" At the demurrer stage, it is not the function of the trial court to decide the merits of the allegations set forth in a complaint, but only to determine whether the factual allegations pled and the reasonable inferences drawn therefrom are sufficient to state a cause of action." Friends of the Rappahannock v. Caroline Cnty. Board of Supervisors, 286 Va. 38, 44, 743 S.E.2d 132, 135 (2013) (citing Riverview Farm Assocs. Va. Gen. P'ship v. Board of Supervisors of Charles County, 259 Va. 419, 427, 528 S.E.2d 99, 103 (2000)). On appeal, we accept as true " all facts properly pled, as well as reasonable inferences from those facts." Steward v. Holland Family Props., LLC, 284 Va. 282, 286, 726 S.E.2d 251, 253 (2012).

Page 532

B. Complete Preemption

In their demurrers before the circuit court, Verizon and the CWA argued the employees' claims were completely preempted:

When a claim requires a court to interpret a collective bargaining agreement . . . in an industry affecting commerce, Section 301 completely preempts and wholly displaces the claim, even if it is pled under state tort law. . . . Each and every one of the Plaintiffs' claims are, therefore, completely preempted under Section 301, and must be either dismissed outright or construed as Section 301 claims.

Complete preemption is a doctrine which transmutes state law claims into federal claims and permits federal courts to exercise their removal jurisdiction, even if federal issues are not pleaded on the face of the complaint. See, e.g., Lingle v. Norge Div. of Magic Chef, 486 U.S. 399, 403-07, 108 S.Ct. 1877, 100 L.Ed.2d 410 (1988). See also Whitman v. Raley's, Inc., 886 F.2d 1177, 1181 (9th Cir. 1989). Complete preemption has been described as a narrow exception to the well-pleaded complaint rule. Caterpillar Inc. v. Williams, 482 U.S. 386, 393, 107 S.Ct. 2425, 96 L.Ed.2d 318 (1987)(" On occasion, the Court has concluded that the pre-emptive force of a statute is so extraordinary that it converts an ordinary state common law complaint into one stating a federal claim for purposes of the well-pleaded complaint rule." )(internal citation and quotation marks omitted).

The complete preemption doctrine was developed to permit federal courts to exercise their removal jurisdiction when state claims implicate uniquely federal policy concerns like collective-bargaining contracts between labor unions, employers, and employees. When addressing claims of complete preemption, federal courts are required to decide whether the state law claims actually " arise under" federal law. If the claims arise under federal law, federal courts may exercise their subject matter jurisdiction.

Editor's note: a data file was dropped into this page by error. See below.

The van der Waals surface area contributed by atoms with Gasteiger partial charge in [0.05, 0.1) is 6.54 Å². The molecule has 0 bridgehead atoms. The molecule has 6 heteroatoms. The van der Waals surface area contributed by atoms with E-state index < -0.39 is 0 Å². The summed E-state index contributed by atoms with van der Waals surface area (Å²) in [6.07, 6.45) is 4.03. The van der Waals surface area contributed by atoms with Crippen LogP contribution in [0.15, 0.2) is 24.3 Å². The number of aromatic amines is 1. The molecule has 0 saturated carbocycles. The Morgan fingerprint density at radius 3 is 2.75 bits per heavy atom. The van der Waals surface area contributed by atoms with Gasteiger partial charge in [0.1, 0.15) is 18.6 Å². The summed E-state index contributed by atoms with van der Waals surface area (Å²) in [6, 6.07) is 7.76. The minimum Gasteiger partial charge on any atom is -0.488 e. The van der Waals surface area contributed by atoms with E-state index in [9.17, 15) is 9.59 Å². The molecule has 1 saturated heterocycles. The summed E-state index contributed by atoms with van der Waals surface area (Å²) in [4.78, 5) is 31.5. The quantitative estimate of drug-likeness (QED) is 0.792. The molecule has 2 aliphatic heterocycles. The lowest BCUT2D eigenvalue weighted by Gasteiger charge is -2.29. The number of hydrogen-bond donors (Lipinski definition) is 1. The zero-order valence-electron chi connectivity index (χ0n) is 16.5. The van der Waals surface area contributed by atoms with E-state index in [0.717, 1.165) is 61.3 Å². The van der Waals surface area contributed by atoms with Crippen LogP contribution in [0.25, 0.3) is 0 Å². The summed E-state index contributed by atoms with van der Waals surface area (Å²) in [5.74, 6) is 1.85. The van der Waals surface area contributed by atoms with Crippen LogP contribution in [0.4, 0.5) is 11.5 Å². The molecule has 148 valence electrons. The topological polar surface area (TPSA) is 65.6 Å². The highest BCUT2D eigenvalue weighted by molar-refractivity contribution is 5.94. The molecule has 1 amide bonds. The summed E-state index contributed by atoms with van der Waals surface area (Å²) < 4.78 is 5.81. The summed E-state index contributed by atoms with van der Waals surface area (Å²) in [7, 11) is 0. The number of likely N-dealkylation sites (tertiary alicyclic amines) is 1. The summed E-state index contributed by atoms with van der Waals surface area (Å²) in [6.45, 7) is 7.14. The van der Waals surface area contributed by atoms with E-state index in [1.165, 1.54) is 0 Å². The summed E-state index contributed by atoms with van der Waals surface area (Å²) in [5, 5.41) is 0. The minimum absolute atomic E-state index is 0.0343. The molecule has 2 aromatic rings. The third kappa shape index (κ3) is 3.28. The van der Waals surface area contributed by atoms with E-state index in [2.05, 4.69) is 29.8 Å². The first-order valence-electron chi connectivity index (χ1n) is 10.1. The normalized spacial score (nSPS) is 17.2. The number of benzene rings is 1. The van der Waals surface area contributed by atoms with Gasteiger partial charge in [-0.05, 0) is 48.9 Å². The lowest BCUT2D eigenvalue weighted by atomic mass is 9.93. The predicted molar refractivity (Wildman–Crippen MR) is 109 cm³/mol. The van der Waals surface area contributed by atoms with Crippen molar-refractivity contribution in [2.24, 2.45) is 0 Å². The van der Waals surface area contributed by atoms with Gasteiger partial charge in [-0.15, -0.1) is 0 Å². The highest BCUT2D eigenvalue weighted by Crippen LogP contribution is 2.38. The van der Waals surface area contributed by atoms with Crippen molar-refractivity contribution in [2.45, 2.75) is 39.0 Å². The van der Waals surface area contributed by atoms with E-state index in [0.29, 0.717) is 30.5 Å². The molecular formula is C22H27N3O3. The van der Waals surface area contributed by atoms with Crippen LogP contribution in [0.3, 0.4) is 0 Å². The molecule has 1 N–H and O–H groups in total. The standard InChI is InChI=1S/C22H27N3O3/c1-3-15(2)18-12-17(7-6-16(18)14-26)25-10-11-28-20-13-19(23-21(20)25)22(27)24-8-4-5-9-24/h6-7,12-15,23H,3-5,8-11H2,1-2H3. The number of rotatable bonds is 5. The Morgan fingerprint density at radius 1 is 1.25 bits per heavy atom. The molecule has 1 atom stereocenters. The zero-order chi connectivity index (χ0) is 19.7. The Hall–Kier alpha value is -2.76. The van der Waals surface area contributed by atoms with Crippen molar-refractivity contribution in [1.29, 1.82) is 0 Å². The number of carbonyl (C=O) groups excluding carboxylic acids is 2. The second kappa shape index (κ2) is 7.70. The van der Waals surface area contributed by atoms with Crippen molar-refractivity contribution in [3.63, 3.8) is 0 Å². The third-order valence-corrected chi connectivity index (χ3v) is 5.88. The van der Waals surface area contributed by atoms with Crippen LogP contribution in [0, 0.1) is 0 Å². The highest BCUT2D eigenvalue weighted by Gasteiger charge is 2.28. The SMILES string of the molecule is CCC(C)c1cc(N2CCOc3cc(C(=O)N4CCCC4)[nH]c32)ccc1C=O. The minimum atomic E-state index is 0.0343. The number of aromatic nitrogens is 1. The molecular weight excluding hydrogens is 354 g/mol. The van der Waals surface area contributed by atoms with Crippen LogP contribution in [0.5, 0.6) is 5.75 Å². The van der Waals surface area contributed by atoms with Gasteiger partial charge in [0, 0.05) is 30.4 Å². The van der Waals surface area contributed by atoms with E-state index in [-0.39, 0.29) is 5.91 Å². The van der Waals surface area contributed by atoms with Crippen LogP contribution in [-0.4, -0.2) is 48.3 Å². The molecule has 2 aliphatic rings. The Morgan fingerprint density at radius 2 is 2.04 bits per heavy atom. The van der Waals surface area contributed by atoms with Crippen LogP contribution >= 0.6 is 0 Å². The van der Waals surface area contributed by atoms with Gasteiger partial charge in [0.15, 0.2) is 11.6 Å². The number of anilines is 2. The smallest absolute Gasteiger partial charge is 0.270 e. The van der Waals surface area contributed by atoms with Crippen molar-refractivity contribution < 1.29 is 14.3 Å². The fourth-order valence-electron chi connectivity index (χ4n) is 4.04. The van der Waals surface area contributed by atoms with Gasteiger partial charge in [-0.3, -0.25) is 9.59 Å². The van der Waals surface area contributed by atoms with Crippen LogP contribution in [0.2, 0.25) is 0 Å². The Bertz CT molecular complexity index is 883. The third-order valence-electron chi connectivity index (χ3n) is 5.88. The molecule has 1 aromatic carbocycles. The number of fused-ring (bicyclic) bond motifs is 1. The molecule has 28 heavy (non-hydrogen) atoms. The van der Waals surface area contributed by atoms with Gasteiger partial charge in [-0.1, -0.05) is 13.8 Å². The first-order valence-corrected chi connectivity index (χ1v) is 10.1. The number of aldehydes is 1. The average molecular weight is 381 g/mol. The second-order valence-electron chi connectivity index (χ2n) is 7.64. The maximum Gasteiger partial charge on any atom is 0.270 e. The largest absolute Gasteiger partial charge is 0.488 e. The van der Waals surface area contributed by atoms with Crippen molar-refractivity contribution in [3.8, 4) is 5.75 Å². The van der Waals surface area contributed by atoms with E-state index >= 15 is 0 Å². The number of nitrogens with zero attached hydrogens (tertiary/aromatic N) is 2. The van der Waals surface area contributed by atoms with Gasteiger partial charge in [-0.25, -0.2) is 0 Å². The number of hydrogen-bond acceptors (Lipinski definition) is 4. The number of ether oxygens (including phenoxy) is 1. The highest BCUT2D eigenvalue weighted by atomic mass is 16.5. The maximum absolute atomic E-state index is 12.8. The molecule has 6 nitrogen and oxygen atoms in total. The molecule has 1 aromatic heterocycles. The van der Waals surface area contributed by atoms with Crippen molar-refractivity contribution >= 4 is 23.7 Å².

Complete preemption must be distinguished from ordinary preemption which serves as a substantive defense to state law claims. Ordinary preemption -- which includes express preemption, implied conflict preemption and implied field preemption -- does not create federal jurisdiction. Caterpillar, 482 U.S. at 393.

The differences between complete preemption and ordinary preemption are well-noted. In Baldridge v. Kentucky-Ohio Transportation, Inc., the United States Court of Appeals for the Sixth Circuit stated:

[In Whitman v. Raley, Inc.], [t]he Ninth Circuit drew a helpful distinction between " complete preemption" and " the substantive defense of preemption."
According to Whitman, when a district court, considering the removal of a suit alleging state law violations, decides whether " Congress intended a preemptive force so powerful as to displace entirely any state cause of action within the ambit of the federal cause of action," the court is considering only a jurisdictional issue. The focus there is " on whether it was the intent of Congress to make the cause of action a federal cause of action and removable despite the fact that the . . . complaint identifies only state claims." This jurisdictional inquiry is distinct from the question whether a legal defense of preemption may be raised. Whether the defendant has a valid preemption defense " would be a matter for trial" by a court that has concluded it has jurisdiction over the case. " If the court rules that the claim is not completely preempted, the federal court lacks jurisdiction to rule on the substantive preemption defense."

983 F.2d 1341, 1345-46 (6th Cir. 1993)(citing Whitman, 886 F.2d at 1180-81).

Based on the defendants' demurrer, we are only concerned with whether the complete preemption doctrine applies in this case. See TC MidAtlantic Dev., Inc. v. Commonwealth, 280 Va. 204, 214, 695 S.E.2d 543, 549 (2010)( only grounds stated in the demurrer may serve as a basis for granting the demurrer).

i. The Circuit Court Erred by Dismissing the Employees' Claims for Lack of Jurisdiction

Here, the federal district court determined the employees' claims were not completely

Page 533